Pateman from Cordis tells M&C Asia how they’re constantly “keeping up to date on the market segments”.

Meanwhile, Conrad recently launched its Hilton EventReady with CleanStay programme, a new global meeting and events programme designed to create clean, flexible and socially-responsible event experiences.

“This is a new way of doing events, and our Hilton EventReady Playbook is a great resource for meeting planners since it contains lots of ideas for redesigned event sets and creative ways to serve food and beverage; not to mention that the hotel offers flexible terms to create a hassle-free planning experience”, Lee said.

“We are also very excited to offer our clients the option of hosting hybrid meetings with our in-house videoconferencing equipment, such as the Cisco Webex Room Kit Plus."

Meanwhile, Hyatt's Chorengel says its HY-brid Meetings package, which connects meetings across multiple Hyatt venues, has been warmly received and attracting increased client inquiries.

The Mira is also offering hybrid meeting packages with flexible rates and a relaxed cancellation policy.

“The all-inclusive package includes meeting room, dedicated sales and technical support, state-of-the-art audio visual equipment and individual plated refreshment for each attendee”, Alexander Wassermann, head of hotels & serviced apartments at Miramar Group, tells M&C Asia.

What to expect in 2021

Shane Pateman, managing director of Cordis (left), and Alexander Wassermann, head of hotels & serviced apartments at Miramar Group (right) both agree — physical events are here to stay.
Shane Pateman, managing director of Cordis (left), and Alexander Wassermann, head of hotels & serviced apartments at Miramar Group (right) both agree — physical events are here to stay.

Pateman of Cordis predicts business will return once the virus is under control and the Singapore-Hong Kong travel bubble commences. “We expect the coming year will pick up slowly and gradually. We also expect the full-year room nights to be approximately 50% of pre-Covid levels for this segment."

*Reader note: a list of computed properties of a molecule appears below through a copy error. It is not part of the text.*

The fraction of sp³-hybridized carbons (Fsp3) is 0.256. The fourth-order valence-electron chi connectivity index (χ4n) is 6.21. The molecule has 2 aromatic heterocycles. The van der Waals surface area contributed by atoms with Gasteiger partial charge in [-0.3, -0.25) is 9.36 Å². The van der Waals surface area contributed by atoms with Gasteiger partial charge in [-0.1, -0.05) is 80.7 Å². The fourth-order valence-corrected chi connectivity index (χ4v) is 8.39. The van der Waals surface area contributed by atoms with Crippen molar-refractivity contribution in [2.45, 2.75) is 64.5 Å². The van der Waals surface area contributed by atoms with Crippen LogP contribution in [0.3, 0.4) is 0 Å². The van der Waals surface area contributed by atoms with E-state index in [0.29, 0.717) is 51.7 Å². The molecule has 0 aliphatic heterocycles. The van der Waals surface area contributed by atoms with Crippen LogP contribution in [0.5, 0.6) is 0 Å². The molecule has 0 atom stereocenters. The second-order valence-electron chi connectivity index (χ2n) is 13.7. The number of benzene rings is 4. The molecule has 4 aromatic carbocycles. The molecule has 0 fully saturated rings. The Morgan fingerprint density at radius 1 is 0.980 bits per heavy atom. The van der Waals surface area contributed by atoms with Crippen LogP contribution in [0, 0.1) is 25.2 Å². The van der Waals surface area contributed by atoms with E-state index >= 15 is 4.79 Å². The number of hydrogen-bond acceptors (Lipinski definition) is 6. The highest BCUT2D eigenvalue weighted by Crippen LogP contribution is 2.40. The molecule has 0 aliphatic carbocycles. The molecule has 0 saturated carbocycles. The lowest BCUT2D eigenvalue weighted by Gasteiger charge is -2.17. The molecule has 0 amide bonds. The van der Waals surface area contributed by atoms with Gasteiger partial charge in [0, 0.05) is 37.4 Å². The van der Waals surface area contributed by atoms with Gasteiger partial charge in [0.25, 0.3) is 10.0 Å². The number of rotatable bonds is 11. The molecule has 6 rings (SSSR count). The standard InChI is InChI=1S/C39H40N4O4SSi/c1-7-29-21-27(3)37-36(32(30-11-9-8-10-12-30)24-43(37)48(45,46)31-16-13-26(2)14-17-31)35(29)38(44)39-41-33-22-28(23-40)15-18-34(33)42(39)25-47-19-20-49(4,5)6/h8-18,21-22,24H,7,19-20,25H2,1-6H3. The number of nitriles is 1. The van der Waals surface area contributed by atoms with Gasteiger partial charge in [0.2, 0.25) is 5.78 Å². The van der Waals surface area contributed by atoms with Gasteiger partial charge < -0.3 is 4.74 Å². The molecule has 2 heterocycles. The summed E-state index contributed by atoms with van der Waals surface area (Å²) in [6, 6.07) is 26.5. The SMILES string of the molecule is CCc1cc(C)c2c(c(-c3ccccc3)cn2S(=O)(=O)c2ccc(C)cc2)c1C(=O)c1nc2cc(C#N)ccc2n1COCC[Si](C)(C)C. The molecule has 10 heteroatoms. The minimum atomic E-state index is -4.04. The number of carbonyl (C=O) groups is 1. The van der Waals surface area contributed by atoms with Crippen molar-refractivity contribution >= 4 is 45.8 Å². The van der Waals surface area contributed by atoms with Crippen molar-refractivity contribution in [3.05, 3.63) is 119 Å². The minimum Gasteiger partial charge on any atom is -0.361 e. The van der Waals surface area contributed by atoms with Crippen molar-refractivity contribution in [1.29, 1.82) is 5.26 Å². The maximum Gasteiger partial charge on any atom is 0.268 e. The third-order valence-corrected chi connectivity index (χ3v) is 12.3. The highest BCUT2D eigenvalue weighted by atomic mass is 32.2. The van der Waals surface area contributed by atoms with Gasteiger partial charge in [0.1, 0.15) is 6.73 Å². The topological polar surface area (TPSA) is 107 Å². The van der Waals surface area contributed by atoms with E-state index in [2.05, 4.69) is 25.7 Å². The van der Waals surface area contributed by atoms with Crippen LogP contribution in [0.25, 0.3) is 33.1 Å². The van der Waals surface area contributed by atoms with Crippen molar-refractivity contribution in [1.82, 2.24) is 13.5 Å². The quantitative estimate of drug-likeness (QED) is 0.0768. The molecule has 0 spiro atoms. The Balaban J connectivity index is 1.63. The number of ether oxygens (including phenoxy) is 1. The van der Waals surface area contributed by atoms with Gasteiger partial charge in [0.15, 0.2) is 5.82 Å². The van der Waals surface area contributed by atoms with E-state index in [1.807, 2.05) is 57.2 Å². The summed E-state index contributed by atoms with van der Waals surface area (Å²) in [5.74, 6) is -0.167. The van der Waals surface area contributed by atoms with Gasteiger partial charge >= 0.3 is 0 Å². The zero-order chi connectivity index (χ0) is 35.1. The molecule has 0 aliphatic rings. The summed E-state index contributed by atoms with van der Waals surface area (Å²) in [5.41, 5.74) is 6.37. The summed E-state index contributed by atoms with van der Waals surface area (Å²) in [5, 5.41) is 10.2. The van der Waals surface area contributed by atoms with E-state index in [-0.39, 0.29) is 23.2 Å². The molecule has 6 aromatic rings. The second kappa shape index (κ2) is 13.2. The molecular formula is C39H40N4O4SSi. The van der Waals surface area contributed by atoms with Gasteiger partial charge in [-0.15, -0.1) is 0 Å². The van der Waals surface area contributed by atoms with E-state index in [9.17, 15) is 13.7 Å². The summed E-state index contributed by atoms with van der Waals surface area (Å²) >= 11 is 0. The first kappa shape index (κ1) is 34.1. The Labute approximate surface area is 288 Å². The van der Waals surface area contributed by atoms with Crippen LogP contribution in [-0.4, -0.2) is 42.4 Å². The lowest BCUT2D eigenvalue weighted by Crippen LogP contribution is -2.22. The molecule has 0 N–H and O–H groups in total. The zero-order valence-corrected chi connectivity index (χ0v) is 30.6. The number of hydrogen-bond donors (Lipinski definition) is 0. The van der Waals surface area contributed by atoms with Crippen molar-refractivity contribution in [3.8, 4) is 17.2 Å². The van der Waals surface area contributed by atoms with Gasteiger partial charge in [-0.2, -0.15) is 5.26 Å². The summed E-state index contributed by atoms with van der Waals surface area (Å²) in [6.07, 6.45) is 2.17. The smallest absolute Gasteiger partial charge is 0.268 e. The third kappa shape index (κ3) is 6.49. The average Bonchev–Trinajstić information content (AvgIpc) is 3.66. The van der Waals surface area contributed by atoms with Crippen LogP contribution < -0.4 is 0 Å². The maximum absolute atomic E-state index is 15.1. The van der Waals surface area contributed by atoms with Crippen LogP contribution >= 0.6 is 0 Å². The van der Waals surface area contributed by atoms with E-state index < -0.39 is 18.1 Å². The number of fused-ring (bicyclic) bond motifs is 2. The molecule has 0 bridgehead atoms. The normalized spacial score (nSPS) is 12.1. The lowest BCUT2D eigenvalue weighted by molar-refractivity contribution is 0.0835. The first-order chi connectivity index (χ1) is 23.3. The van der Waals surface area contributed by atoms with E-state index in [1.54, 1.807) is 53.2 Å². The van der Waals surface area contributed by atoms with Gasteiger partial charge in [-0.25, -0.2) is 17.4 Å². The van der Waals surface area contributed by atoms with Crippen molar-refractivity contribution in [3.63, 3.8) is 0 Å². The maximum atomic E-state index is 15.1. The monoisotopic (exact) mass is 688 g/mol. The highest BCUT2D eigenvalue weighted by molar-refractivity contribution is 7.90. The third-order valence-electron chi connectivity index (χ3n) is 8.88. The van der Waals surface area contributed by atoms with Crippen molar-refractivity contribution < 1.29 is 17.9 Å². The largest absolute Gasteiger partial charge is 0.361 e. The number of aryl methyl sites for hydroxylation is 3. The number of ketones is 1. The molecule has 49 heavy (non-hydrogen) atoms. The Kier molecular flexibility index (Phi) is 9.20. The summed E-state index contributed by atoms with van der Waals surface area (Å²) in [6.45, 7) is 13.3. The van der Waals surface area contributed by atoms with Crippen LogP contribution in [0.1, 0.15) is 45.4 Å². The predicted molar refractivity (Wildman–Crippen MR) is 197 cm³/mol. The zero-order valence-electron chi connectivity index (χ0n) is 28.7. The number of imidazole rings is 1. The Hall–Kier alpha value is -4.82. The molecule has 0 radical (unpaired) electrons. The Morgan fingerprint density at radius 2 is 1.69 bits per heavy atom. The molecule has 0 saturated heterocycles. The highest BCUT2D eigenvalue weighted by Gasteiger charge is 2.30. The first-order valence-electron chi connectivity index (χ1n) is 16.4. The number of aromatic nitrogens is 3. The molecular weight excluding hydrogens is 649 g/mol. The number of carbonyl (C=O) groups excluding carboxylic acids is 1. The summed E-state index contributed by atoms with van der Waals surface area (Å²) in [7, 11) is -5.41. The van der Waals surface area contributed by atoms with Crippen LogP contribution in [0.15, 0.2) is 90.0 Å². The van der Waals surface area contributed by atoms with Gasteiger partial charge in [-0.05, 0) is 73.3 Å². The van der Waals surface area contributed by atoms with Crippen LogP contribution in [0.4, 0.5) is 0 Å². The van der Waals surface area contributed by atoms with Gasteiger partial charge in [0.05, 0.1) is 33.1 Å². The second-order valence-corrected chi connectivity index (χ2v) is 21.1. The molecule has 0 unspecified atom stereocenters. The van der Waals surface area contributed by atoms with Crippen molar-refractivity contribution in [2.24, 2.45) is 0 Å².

In short, physical events are here to stay.

“If we take China as an example, we are already seeing MICE events returning in this market,” adds Hyatt's Chorengel.

“While some business trips may be held up with the adoption of virtual meetings, we foresee only necessary and small corporate groups travelling will be resumed with a hybrid meeting format, for instance micro meetings or small town halls," Wassermann tells us. The Mira has converted some of its spaces to pop-up dining venues in the meantime.

Conrad's Lee also notes that events will be smaller compared to previous years, but technology will be crucial as meetings become hybrid. Opportunities will come in the form of "incentives, training groups and smaller-scale corporate meetings".

“Next year looks more positive — clients are definitely keen to resume face-to-face events as soon as possible. Hong Kong remains a popular destination and we are confident that once borders open, travellers will come back to Hong Kong, as well as using our city to do business in the Greater Bay Area”.